It’s Time to Sell High-Yield Bonds

High-yield bonds have been an outstanding investment in recent years, but investors would do well to look forward, not back, when assessing the outlook for the asset class. At this point, the potential rewards are no longer compensating investors for the risk — a key consideration for those who own high-yield ETFs such as iShares iBoxx $ High Yield Corporate Bond ETF (HYG) and SPDR Barclays High Yield Bond ETF (JNK).

high-yield-bondsThe problem with high-yield bonds isn’t that they’re in danger of imminent collapse. In fact, all of the pillars of their strong performance in recent years remain in place: low defaults, slowly improving economic growth, supportive Fed policy, and investors’ healthy appetite for risk.

Instead, the issue is that the risks now outweigh the potential returns. Yields are now so low that investors simply aren’t getting paid enough to own high-yield bonds. According to the Federal Reserve Bank of St. Louis FRED database, the yield of BofA Merrill Lynch US High Yield Master II Effective Yield stood at 5.62% at Friday’s close. Comparatively, the average yield since the start of 1998 has been 9.65%.

Keep in mind that the average is skewed somewhat by periods in which the yield was exceptionally high, most notably the 2008-2009 crisis period. Still, yields are on the very low end of the historical range, and not far from the all-time low of 5.26% registered on May 8-9 of last year.

The low level of absolute yields is reflected in yield spreads that are also trending near their all-time lows. The BofA high-yield index offered a yield advantage of just 3.26 percentage points over comparable Treasuries at the end of last week, well below the long-term average of 5.90. The last time the yield spread was this low was July 2007, just before the initial stages of the financial crisis began to unfold.

Risks Rising as Spreads Fall

Given that the four pillars of performance mentioned above all remain in place, it’s perfectly reasonable to argue that the low yields and yield spreads are justified by fundamentals. At this point, however, the lack of a yield cushion means that any disruption in the fundamental story will be detrimental to performance.

Less obvious is the fact that the potential impact of such a disruption is rising — due to the heavy recent issuance of bonds with lower credit quality and weaker covenants. The result is a stealthy increase in the level of credit risk inherent in the asset class.

At the same time, low yields are creating a higher level of interest-rate risk than investors typically associate with high yield. With spreads where they are, the odds are increasing that any rise in Treasury yields will be accompanied by a corresponding increase in the yields on high-yield bonds.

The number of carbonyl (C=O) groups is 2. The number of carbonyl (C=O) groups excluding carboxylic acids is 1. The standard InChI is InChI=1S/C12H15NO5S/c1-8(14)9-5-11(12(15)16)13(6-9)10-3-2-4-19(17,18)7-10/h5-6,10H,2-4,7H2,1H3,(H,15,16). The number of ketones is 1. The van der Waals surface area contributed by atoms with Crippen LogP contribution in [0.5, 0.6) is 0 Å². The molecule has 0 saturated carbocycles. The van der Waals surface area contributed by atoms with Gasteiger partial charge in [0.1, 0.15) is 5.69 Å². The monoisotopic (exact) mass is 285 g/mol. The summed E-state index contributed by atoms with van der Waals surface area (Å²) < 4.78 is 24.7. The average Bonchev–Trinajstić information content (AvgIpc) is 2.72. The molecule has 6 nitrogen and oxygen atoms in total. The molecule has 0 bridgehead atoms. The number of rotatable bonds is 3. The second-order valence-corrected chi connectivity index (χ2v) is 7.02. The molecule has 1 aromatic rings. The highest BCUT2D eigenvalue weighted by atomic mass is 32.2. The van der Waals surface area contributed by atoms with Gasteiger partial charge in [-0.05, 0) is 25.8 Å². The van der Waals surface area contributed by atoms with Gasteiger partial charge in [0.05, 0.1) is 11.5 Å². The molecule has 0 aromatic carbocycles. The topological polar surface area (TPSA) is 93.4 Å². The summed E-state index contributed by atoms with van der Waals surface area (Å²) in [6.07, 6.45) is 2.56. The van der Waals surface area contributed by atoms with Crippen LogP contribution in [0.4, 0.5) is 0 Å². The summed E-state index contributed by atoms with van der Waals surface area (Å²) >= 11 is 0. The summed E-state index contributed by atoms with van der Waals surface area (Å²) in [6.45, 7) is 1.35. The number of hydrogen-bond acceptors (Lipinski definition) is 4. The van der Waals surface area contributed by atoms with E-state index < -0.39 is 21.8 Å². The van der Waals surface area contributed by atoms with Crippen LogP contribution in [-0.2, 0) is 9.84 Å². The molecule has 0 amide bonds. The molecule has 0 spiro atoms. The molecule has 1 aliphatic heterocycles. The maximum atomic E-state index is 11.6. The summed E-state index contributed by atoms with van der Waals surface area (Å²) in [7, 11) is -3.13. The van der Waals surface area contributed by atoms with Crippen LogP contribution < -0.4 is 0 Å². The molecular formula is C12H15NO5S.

Keep in mind, too, that lower yields also mean lower return potential. While high-yield bonds have delivered outstanding historical total returns, these numbers incorporate a higher level of income than investors will receive in the future. With yields currently about four percentage points below the long-term average, that’s a substantial chunk of performance investors are giving up right off the top, irrespective of any potential price depreciation that may occur.

The result is that the clock is ticking for high yield right now, and investors who are reaching out the risk curve to get the 4.5% to 5.0% yields currently available in the major ETFs are picking up the proverbial pennies in front of a freight train.

What’s the Alternative?

Paradoxically, one of the factors supporting high-yield bonds is the lack of attractive alternatives.

Investment-grade bonds offer little in the way of yield to offset interest-rate risk — Vanguard Total Bond Market ETF (BND) is yielding just 2.2% — and emerging market bonds feature the same combination of high credit risk and low yields.

The lack of alternatives is a valid concern, since nobody wants to sit in cash when prices are rising, but it pays to maintain a focus on the risk-reward picture when it comes to high yield. What’s the benefit of taking a chance on meaningful downside for minimal total return potential? Use this year’s good start as an opportunity to cut back on high yield and wait for a better price.

As of this writing, Daniel Putnam did not hold a position in any of the aforementioned securities.

Article printed from InvestorPlace Media,

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